Hold rappers responsible for their negative influence

Musicians have always influenced culture; the way we dress, speak, even the way we think and act. They are role models placed on a pedestal to be admired and, in some cases, practically worshipped by the masses. Musicians must realize their impact on listeners. In particular, young, impressionable minds – their core audience.

In the past, youngsters looked to rock stars for an example in bad behavior. Now, rap outshines rock, and the power of influence has shifted.

Rappers should be held responsible for many of the problematic trends they’ve started.

Finding a rap song that doesn’t talk explicitly about drug sale and use, murder, gang activity, greed or violence is like finding gold in a coal mine.

Though the tales these thug poets spin are often fictionalized, they glorify immoral and illegal behavior with each new track.

When Ghostface Killah rhymes, “A kilo is a thousand grams, it’s easy to remember,” he’s not giddily hopping around with Elmo teaching kids about measurements on Sesame Street. In his pre-track banter, he said, “I can’t feel my face yo,” it’s quite evident that he’s not talking about the laughing gas at the dentist. Instead, he teaches rap lovers that selling cocaine in mass quantity is a great way to make a fat pile of cash.

When the cops ask you why you have a sack of white powder strapped to your undercarriage, it is not a valid excuse to say, “Ghostface said it’d be tight, G.”

Rap videos do everything they can to set back the women’s rights movement 160 years. Most rappers’ sole interest in women seems to lie in how quickly they can bounce their backsides.

In fact, TWISTA invented a new word for a babe with bulbous buttocks – the “Badunkadunk” – not only is this the title, but the song’s entire lyrical content focuses on a stripper with supreme booty-shaking ability with lines like, “Can you make it go wobbly-wobbly, come on and follow me, take you on a bodily odyssey, and um, If you let it go jiggly-jiggly makin’ it wiggly baby, you could never get rid of me.”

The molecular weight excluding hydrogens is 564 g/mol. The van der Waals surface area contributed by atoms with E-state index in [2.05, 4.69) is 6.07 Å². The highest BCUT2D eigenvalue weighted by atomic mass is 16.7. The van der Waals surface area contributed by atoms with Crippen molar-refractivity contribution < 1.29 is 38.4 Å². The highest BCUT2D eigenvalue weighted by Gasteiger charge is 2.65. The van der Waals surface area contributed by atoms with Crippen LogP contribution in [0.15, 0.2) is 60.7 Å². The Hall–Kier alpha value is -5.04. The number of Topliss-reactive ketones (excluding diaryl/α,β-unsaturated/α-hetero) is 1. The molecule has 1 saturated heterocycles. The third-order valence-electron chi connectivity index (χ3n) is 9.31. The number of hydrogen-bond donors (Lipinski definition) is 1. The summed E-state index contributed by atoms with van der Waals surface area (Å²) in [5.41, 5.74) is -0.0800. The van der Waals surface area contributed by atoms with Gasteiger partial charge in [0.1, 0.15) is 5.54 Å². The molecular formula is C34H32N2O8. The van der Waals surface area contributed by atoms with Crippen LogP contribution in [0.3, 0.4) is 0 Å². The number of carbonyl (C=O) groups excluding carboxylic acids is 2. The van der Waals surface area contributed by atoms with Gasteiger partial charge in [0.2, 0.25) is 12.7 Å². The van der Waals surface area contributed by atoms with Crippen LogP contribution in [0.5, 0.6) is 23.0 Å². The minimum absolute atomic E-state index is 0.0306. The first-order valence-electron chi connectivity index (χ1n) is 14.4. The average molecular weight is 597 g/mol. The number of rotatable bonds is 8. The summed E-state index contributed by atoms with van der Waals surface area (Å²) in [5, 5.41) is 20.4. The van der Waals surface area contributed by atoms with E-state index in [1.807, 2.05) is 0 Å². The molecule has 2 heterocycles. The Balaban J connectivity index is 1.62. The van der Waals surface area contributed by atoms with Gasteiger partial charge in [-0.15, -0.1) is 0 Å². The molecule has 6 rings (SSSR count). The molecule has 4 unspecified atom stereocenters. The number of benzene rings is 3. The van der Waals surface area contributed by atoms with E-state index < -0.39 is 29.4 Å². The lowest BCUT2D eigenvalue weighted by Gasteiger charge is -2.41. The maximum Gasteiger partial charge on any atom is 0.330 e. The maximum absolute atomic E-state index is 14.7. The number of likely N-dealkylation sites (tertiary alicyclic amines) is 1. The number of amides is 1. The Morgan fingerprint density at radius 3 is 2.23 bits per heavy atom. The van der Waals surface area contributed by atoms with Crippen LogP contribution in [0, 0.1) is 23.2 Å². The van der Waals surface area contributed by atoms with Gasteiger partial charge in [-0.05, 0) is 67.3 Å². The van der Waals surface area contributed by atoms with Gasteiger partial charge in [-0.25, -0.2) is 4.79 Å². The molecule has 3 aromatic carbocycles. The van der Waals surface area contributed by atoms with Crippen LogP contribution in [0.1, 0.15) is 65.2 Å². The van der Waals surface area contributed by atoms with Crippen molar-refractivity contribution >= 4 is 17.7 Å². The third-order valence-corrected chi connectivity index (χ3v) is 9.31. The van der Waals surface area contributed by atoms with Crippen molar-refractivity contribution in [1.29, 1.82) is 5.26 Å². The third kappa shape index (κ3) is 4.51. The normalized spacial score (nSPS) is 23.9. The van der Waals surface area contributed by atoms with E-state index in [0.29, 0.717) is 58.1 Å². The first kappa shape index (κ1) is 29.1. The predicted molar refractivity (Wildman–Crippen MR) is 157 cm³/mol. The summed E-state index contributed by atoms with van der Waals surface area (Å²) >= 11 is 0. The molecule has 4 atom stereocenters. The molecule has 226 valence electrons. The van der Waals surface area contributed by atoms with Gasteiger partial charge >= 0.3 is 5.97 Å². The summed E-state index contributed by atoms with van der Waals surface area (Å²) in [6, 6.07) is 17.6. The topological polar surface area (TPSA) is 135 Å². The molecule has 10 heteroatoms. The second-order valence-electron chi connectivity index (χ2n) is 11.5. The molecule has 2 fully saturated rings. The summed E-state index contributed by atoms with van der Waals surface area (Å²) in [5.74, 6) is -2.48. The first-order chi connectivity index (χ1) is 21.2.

The insult to females also comes in the diction rappers use, which replaces socially acceptable terms for women with the “B” word. Another descriptor popularized by rap shares its name with a garden tool used for weeding and tilling, but with far more derogatory connotations.

Rappers not only insult women, they insult their own heritage by popularizing the use of the “N” word, a hate-filled term that had fallen into disuse except by bigots.

Rappers use it synonymously with more politically correct terms for people of African descent, thereby making it seem acceptable or even cool, when in fact history would show not one positive usage of this racial slur.

Repeating practically any line from a typical rap song would prompt your mother to wash your mouth out with soap.

The violence caused in reaction to rap tracks is the clearest indication of the influence rap holds on listeners and the lives of those creating the rhymes.

In the 1990s, two of rap’s greatest voices, Tupac Shakur and The Notorious B.I.G. (Christopher Wallace), were silenced by gunfire as a result of their rap feud. One would think rappers would learn from these tragic events, however, it appears nothing has changed. In fact, rapper Curtis “50 Cent” Jackson promotes his “street cred” by constantly mentioning how he was shot in the face. Do rap listeners really aspire to be shot in the face? Is having an ER doctor extract bullets from your grill the new hip way to spend a weekend? Some rappers, including Common and Mos Def, seem to understand their ability to influence the masses for the better or worse, and choose to promote positive values like equality, peace and unity. If more rappers chose to use their platform to promote a better society, the world, or at least the rap community, just might be a little bit better.

Michael Best is a senior news-editorial journalism major from Longview.